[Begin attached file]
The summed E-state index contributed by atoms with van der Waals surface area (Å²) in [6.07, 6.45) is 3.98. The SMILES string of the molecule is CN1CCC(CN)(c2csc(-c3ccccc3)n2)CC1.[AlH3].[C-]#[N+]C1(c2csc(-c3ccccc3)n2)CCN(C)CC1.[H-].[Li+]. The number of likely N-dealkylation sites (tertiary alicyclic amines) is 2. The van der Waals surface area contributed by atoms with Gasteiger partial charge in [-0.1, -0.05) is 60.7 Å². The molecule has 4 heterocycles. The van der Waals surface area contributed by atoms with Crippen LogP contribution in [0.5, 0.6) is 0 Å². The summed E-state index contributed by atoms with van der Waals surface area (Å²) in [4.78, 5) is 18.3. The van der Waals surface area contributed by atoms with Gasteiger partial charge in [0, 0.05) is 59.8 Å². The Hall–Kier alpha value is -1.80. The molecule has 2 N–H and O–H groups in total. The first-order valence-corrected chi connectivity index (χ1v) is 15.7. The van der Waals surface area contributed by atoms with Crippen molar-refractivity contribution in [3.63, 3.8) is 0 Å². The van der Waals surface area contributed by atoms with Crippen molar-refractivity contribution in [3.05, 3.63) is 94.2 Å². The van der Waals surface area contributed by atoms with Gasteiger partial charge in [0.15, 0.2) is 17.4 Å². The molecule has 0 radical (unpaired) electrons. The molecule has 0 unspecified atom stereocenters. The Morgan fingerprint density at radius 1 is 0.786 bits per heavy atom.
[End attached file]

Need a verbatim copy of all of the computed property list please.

The summed E-state index contributed by atoms with van der Waals surface area (Å²) in [6.07, 6.45) is 3.98. The SMILES string of the molecule is CN1CCC(CN)(c2csc(-c3ccccc3)n2)CC1.[AlH3].[C-]#[N+]C1(c2csc(-c3ccccc3)n2)CCN(C)CC1.[H-].[Li+]. The number of likely N-dealkylation sites (tertiary alicyclic amines) is 2. The van der Waals surface area contributed by atoms with Gasteiger partial charge in [-0.1, -0.05) is 60.7 Å². The molecule has 4 heterocycles. The van der Waals surface area contributed by atoms with Crippen LogP contribution in [0.5, 0.6) is 0 Å². The summed E-state index contributed by atoms with van der Waals surface area (Å²) in [4.78, 5) is 18.3. The van der Waals surface area contributed by atoms with Gasteiger partial charge in [0, 0.05) is 59.8 Å². The Hall–Kier alpha value is -1.80. The molecule has 2 N–H and O–H groups in total. The first-order valence-corrected chi connectivity index (χ1v) is 15.7. The van der Waals surface area contributed by atoms with Crippen molar-refractivity contribution in [3.63, 3.8) is 0 Å². The van der Waals surface area contributed by atoms with Crippen molar-refractivity contribution in [3.05, 3.63) is 94.2 Å². The van der Waals surface area contributed by atoms with Gasteiger partial charge in [0.15, 0.2) is 17.4 Å². The molecule has 0 radical (unpaired) electrons. The molecule has 0 unspecified atom stereocenters. The Morgan fingerprint density at radius 1 is 0.786 bits per heavy atom.